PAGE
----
Hundreds of genetically modified potatoes have been planted behind security fences in Norfolk in a new trial of the controversial science.
By Louise Gray, Environment Correspondent
Published: 6:06PM BST 08 Jun 2010
The GM trial was given the go-ahead by ministers as part of a publicly funded project to develop new disease resistant potatoes in Britain.
Scientists insist the new breed of potato could save the farming industry milllions of pounds and reduce the need for chemicals.
Born to be wild againBut campaigners claim the project, that has received more than £1 million of taxpayers money over ten years, is a "waste of money" that could threaten local farmers with contamination.
The row comes amid growing concern that the Government is trying to push GM food onto the nation's dinner plates.
A 'public dialogue' on the controversial technology, set up by quango the Food Standards Agency, is in disarray after the vice chairman resigned in protest at 'GM propaganda' and food campaigners refused to take part.
Caroline Spelman, the new Environment Secretary, has also come out in favour of the technology.
The latest trial at the Sainsbury Laboratory in Norfolk was the first GM trial to be given the go-ahead by the new Government and the potatoes have only just been planted.
The 192 potatoes have been implanted with a gene from wild South American potatoes that mean they are resistant to blight, the disease that caused the Irish potato famine.
Professor Jonathan Jones, one of the scientists carrying out the trial, said the new breed could save farmers millions of pounds in chemicals to stop disease every year.
"The green groups have very effectively misrepresented the technology to consumers as a dangerous ineffective waste of money. But it seems to me ridiculous to be against a technology that means farmers will have to spray less chemicals on fields when you are interested in the environment."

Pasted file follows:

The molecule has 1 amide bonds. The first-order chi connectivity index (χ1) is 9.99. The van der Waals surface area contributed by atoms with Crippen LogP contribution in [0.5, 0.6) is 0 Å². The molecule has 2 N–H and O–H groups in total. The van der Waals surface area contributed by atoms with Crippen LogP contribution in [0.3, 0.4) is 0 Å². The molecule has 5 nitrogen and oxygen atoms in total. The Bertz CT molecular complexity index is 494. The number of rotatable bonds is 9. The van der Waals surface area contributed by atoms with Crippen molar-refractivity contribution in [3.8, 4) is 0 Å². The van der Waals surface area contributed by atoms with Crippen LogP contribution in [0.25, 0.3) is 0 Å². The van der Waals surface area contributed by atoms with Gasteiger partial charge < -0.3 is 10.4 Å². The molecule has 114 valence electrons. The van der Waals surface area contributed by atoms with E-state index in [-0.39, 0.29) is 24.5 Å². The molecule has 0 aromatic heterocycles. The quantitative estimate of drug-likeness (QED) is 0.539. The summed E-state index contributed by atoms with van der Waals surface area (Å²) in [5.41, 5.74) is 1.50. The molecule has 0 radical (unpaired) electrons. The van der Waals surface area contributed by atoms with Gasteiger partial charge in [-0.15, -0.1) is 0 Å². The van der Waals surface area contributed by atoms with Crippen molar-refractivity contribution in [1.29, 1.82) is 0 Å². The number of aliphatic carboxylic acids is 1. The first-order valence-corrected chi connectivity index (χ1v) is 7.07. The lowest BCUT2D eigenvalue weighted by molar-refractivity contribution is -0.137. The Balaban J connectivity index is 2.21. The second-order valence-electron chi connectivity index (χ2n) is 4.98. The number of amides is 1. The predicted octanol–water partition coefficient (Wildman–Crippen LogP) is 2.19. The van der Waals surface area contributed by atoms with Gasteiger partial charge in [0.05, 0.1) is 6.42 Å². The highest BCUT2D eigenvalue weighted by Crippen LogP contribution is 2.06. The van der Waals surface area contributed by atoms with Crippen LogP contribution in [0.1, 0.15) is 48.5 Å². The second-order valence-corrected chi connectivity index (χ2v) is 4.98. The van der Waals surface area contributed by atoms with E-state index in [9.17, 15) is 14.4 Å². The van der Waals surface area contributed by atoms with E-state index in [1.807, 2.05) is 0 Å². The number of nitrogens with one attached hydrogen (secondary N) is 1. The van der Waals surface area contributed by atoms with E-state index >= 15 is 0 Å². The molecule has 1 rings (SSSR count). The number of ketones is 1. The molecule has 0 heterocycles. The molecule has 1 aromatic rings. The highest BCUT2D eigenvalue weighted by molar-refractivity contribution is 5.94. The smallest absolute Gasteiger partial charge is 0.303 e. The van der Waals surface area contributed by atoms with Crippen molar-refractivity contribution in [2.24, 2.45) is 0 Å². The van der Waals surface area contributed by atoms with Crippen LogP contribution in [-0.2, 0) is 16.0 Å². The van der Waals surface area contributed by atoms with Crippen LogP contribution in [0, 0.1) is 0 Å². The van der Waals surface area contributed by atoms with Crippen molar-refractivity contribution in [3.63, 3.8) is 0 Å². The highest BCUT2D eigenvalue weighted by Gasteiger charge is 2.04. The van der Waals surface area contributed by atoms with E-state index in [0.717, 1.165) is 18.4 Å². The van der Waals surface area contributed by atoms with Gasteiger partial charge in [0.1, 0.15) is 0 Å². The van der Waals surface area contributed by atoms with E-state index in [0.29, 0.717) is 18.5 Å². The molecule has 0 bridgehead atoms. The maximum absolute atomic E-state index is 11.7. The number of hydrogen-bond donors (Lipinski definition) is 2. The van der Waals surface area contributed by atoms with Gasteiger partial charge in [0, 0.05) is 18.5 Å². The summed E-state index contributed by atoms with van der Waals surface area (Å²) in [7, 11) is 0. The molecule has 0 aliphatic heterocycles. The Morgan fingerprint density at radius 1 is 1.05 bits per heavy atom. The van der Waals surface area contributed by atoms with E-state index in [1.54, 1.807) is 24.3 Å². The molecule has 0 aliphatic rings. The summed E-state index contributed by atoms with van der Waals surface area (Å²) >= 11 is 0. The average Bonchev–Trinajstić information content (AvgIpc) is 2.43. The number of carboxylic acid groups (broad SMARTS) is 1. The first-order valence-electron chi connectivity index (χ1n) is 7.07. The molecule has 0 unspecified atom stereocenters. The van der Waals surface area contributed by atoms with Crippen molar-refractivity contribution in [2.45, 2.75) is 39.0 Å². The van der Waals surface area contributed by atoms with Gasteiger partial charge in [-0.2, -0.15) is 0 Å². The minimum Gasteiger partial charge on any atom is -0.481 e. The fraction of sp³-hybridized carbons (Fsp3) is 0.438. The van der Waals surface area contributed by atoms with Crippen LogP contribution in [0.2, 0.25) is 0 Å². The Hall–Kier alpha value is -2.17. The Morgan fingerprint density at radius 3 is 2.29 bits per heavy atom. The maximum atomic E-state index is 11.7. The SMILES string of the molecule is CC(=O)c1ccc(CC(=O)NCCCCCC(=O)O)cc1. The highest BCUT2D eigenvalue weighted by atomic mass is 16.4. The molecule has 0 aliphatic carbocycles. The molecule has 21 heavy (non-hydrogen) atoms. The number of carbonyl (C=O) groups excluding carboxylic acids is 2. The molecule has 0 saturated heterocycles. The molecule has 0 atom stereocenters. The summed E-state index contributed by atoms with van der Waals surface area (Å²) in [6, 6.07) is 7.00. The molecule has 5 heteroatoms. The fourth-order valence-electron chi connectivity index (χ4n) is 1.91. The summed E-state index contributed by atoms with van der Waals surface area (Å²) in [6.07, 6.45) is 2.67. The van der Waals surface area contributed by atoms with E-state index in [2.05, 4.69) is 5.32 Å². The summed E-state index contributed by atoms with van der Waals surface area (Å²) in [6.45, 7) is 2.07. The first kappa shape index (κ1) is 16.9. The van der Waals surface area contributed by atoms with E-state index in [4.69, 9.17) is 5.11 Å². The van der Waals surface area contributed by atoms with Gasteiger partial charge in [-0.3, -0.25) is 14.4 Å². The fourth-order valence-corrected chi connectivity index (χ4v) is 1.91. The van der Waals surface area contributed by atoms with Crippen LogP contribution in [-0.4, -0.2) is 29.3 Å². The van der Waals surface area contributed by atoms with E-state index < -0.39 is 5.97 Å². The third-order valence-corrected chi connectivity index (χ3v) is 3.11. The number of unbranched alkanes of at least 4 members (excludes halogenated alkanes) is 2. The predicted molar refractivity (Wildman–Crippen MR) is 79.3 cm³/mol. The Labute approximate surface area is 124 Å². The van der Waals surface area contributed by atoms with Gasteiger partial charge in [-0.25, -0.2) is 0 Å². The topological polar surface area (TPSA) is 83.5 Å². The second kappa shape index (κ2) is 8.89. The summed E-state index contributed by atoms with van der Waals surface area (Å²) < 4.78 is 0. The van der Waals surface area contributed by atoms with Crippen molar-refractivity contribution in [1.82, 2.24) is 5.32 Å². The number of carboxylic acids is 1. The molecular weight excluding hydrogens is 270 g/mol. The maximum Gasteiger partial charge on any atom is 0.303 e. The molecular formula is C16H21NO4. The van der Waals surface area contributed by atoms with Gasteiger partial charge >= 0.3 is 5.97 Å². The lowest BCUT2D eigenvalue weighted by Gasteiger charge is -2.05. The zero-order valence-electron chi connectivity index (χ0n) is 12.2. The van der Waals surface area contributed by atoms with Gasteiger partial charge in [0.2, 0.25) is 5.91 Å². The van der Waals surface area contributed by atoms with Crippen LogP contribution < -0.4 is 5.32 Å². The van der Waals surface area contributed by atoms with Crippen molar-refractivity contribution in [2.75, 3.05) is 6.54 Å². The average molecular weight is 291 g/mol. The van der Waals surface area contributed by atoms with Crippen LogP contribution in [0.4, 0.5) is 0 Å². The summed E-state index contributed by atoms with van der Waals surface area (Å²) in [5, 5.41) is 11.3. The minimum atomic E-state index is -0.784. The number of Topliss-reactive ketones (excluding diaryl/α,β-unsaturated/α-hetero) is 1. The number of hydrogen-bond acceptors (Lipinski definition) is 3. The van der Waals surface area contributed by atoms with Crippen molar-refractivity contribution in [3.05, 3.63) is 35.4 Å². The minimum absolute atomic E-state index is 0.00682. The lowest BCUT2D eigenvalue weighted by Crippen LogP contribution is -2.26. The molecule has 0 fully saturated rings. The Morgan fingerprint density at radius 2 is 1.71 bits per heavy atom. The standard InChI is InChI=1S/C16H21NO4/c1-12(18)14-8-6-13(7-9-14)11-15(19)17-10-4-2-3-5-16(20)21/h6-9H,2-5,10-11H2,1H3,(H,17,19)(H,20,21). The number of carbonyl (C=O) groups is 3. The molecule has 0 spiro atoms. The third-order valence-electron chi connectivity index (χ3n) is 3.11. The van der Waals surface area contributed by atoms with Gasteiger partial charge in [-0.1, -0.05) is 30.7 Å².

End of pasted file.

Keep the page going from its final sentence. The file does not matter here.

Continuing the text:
He was also unhappy at the £20,000 cost of security, after previous trials in Britain were vandalised by environmentalists.
"At a time when the public purse is stretched, it is ludicrous we have to spend tens of thousands of pounds on security to plant 192 potatoes when there are 100 million hectares of GM crops planted around the world."
The trial in Norfolk is the second GM trial to be allowed to go ahead in Britain this year.
Leeds University has also received around £1 million in public funding to trial potatoes that are resistant to nematodes, also known as the eel worm, that destroys crops in the developing world. The trial is being carried out on a remote maximum security site near Tadcaster.
Kirtana Chandrasekaran, of Friends of the Earth, said the trials could cause problems for neighbouring farms if pollen from the potato plants is spread.
"The Government is wasting millions of pounds of taxpayers' money by forging ahead with unnecessary and unpopular GM crops trials, which threaten local farmers with contamination," she said.
Pete Riley of GM Freeze said the trials will make people even more uneasy about GM following concerns that FSA dialogue is biased.
"I suspect the public remains sceptical and the fact that these trials are in the ground will only increase their concern. So the need for a broader debate than the one proposed by the FSA is more important than ever."